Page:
Skin the carcass and place in alcohol: this will harden the nervous tissue. Remove the cranium and hold the skull upside down to release the brain. Examine the brain, cut it laterally and examine the inside nervous system. Examine a skeleton or use x-rays to examine the skeletal structure of the rat.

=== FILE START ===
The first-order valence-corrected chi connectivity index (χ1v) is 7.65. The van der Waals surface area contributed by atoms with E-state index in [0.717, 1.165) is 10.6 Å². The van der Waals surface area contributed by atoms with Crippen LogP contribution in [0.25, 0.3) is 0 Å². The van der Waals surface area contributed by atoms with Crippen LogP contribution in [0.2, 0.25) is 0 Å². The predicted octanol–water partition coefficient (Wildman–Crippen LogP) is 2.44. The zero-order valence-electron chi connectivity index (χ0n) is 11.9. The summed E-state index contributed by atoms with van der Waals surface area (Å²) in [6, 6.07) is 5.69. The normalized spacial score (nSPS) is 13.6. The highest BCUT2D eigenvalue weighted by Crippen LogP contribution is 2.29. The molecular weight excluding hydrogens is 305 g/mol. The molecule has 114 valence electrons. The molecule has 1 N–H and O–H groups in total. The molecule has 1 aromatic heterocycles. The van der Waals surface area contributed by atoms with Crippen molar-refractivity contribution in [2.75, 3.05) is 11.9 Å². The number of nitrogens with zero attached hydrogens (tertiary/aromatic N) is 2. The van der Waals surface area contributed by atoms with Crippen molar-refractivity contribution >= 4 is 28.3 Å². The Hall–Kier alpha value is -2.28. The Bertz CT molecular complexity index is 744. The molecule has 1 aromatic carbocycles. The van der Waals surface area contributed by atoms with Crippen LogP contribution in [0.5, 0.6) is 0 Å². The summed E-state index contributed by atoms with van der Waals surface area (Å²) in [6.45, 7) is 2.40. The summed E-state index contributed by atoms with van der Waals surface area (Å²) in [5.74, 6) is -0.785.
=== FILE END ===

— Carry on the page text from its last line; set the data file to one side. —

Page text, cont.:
I wasn’t mamma’s, more like baggage daddy carried over from his first marriage, and Geoff wasn’t daddy’s. He was the illegitimate son, fathered by who knows who when daddy worked out in the oilfields for weeks on end, so there really wasn’t much of a tie between mamma and me, genealogically speaking. Nor should daddy have raised a bastard, let alone one like Geoff. I thought about this when Geoff came in from the back porch. His boots were covered in snow, and his pants were deep blue where water had wetted them almost up to the knee. When he got excited his tongue turned into the most tormented of creatures. I followed an excited Geoff to the aluminum shed. Inside he revealed the cause of his anxiety. “Geoff,” I said. “That’s a live cat. How did you catch it?” Geoff muttered and lifted the cat, nailed to a small plywood board. The cat attempted to bite Geoff then hissed at its captor. “Geoff” I moaned in bewilderment. He showed the marks up and down both hands where the cat had bitten him. The cat continued to hiss and its raised back hair, for its spine was constricted of movement by the plywood, jutted out on its sides. As nonchalant as one can be, Geoff put on a leather gardening glove, and lunged for the cat’s neck. The cat attempted to bite Geoff but didn’t make it through the leather. Geoff let his grip slide up to cover the cat’s face and keep its mouth closed. With his other hand he grabbed a nail and placed it so it would not ram through and fracture the axis or atlas bones, nor sever any of the main arteries running up and down the neck region, then he looked at the hammer then at me.